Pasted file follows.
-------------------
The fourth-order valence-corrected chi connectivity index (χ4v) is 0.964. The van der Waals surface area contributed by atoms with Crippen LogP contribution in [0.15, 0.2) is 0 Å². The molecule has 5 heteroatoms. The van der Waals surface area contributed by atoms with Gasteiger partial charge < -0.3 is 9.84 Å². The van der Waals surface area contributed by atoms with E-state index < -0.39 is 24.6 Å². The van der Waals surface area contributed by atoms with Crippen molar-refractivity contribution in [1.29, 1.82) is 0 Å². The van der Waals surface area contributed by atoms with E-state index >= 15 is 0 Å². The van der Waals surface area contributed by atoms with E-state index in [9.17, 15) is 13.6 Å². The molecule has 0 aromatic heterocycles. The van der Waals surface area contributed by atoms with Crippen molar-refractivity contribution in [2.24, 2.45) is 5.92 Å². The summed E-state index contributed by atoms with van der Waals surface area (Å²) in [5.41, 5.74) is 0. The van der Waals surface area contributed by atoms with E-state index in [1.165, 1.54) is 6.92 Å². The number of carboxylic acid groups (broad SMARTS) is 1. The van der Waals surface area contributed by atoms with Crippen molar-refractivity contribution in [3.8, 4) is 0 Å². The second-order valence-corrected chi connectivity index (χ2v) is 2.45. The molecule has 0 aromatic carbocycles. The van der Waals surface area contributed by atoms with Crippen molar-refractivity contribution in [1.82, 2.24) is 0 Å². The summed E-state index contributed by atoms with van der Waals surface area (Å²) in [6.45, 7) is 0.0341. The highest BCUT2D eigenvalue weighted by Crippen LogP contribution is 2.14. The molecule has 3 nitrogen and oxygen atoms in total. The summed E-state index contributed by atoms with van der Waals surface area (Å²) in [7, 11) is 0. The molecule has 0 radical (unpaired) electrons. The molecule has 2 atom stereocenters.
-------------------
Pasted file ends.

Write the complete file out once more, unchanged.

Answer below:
The fourth-order valence-corrected chi connectivity index (χ4v) is 0.964. The van der Waals surface area contributed by atoms with Crippen LogP contribution in [0.15, 0.2) is 0 Å². The molecule has 5 heteroatoms. The van der Waals surface area contributed by atoms with Gasteiger partial charge < -0.3 is 9.84 Å². The van der Waals surface area contributed by atoms with E-state index < -0.39 is 24.6 Å². The van der Waals surface area contributed by atoms with Crippen molar-refractivity contribution in [1.29, 1.82) is 0 Å². The van der Waals surface area contributed by atoms with E-state index >= 15 is 0 Å². The van der Waals surface area contributed by atoms with E-state index in [9.17, 15) is 13.6 Å². The molecule has 0 aromatic heterocycles. The van der Waals surface area contributed by atoms with Crippen molar-refractivity contribution in [2.24, 2.45) is 5.92 Å². The summed E-state index contributed by atoms with van der Waals surface area (Å²) in [5.41, 5.74) is 0. The van der Waals surface area contributed by atoms with E-state index in [1.165, 1.54) is 6.92 Å². The number of carboxylic acid groups (broad SMARTS) is 1. The van der Waals surface area contributed by atoms with Crippen molar-refractivity contribution in [3.8, 4) is 0 Å². The second-order valence-corrected chi connectivity index (χ2v) is 2.45. The molecule has 0 aromatic carbocycles. The van der Waals surface area contributed by atoms with Crippen molar-refractivity contribution in [1.82, 2.24) is 0 Å². The summed E-state index contributed by atoms with van der Waals surface area (Å²) in [6.45, 7) is 0.0341. The highest BCUT2D eigenvalue weighted by Crippen LogP contribution is 2.14. The molecule has 3 nitrogen and oxygen atoms in total. The summed E-state index contributed by atoms with van der Waals surface area (Å²) in [7, 11) is 0. The molecule has 0 radical (unpaired) electrons. The molecule has 2 atom stereocenters.